• Wilshin, S.D., Haynes, G.C., Porteous, J., Spence, A. J.(2012). Describing gait transitions and the role of symmetry in control. Integrative and Comparative Biology (SICB) 52 198.
  • Wilshin, Simon; Haynes, G. Clark; Reeve, Michelle; Revzen, Shai; Spence, Andrew J. (2012). How is dog gait affected by natural rough terrain? Integrative and Comparative Biology (SICB) 52 198.
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    max Maximum performance
    Maximum performance

    draftWhat limits maximum performance in legged locomotion? Can we apply different loads to moving animals to determine the constraints to speed? Many animals rely on speed to escape predators or catch prey, and some do so in groups. How does being in a pack of animals affect performance? In a 2009 Science paper, we studied the mechanics of race riding jockeys, and found that their crouched posture, which mechanically isolates them from the horse, makes it easier for the horse, causing a large drop in race times at the turn of the century. More recently, using a large data set from a wireless tracking system in place during actual horse races, we have found that aerodynamic drafting, or moving close behind another horse to reduce drag, has a significant effect on race times. PhD student Zoe Self has done further nice work with these data, showing that horses slow down far more than expected when going downhill, suggesting a mechanical, or force limit, to their performance.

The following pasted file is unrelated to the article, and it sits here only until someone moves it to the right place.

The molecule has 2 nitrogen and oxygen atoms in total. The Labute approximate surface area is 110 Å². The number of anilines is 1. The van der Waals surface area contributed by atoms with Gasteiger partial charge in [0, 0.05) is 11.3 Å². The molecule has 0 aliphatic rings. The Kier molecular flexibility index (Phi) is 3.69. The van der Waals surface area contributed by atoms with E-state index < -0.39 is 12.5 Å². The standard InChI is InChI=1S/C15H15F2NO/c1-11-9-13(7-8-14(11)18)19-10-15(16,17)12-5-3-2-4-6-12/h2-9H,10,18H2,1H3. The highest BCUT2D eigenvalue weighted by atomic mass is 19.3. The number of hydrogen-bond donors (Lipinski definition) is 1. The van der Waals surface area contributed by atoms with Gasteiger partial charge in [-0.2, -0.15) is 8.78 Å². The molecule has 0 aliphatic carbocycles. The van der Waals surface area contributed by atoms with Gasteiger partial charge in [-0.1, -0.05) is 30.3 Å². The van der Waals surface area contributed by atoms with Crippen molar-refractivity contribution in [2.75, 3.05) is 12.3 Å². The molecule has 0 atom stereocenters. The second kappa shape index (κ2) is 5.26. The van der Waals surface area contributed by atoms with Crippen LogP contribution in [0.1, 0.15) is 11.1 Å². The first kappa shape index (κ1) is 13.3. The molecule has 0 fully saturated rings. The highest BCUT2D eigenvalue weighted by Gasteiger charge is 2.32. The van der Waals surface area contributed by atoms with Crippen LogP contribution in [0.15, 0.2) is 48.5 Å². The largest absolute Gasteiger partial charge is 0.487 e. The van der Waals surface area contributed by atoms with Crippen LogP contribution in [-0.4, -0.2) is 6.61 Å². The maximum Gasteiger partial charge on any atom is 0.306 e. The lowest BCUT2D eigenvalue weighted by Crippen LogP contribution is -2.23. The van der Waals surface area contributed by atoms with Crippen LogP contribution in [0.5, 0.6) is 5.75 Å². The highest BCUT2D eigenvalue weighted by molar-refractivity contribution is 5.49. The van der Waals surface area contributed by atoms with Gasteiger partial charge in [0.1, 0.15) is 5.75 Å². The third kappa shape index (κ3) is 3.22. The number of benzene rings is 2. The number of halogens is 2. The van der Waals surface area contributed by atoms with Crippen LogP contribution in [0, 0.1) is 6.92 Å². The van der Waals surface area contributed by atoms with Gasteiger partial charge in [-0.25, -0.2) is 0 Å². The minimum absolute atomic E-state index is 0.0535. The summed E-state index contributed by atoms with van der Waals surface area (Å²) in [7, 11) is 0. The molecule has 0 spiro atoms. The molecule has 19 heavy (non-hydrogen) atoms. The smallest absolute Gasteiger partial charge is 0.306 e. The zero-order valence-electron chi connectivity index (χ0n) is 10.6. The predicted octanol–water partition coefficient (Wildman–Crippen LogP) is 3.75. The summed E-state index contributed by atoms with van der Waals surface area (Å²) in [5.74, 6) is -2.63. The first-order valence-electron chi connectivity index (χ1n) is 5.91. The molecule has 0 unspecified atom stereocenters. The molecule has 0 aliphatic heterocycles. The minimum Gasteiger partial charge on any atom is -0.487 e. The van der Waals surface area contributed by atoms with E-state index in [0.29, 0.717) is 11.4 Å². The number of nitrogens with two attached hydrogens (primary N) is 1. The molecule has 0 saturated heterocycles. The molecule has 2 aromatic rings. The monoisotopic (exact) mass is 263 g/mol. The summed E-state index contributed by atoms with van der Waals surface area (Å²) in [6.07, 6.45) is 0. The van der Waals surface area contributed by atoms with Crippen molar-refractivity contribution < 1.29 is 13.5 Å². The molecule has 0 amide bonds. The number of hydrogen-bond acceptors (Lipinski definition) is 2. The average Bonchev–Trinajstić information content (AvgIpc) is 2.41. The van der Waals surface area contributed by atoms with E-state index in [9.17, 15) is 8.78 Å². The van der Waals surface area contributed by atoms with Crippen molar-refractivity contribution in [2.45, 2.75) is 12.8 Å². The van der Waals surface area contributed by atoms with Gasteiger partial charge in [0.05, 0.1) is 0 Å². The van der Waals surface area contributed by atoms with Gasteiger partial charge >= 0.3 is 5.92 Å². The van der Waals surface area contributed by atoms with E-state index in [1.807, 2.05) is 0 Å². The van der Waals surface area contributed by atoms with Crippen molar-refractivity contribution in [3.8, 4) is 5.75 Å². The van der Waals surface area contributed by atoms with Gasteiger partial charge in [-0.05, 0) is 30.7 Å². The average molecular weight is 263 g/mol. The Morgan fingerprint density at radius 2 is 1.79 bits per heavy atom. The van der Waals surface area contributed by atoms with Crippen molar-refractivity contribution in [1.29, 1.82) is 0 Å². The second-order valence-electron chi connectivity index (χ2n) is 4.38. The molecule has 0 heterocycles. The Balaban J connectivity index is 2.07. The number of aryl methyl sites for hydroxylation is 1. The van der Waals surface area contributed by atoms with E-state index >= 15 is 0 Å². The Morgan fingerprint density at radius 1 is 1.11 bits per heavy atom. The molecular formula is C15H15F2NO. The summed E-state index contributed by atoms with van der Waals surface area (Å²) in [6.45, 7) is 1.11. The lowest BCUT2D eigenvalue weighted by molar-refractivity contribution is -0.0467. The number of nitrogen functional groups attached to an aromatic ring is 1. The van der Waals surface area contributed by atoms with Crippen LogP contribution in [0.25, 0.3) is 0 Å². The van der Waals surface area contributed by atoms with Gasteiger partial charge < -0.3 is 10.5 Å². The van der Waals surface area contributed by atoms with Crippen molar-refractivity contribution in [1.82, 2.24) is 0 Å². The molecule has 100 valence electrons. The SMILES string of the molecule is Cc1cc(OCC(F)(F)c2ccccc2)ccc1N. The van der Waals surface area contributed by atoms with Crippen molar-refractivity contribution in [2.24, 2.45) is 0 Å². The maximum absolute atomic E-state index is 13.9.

• Andrew Spence, Andrew Thurman, Michael Maher, and Alan Wilson. (2012). Speed, pacing strategy and aerodynamic drafting in Thoroughbred horse racing. Biology Letters. Online ahead of print.
  • T. Pfau, A.J. Spence, S. Starke, M. Ferrari, and A.M. Wilson. (2012). Speed, pacing strategy and aerodynamic drafting in Thoroughbred horse racing. Science 325 p. 289.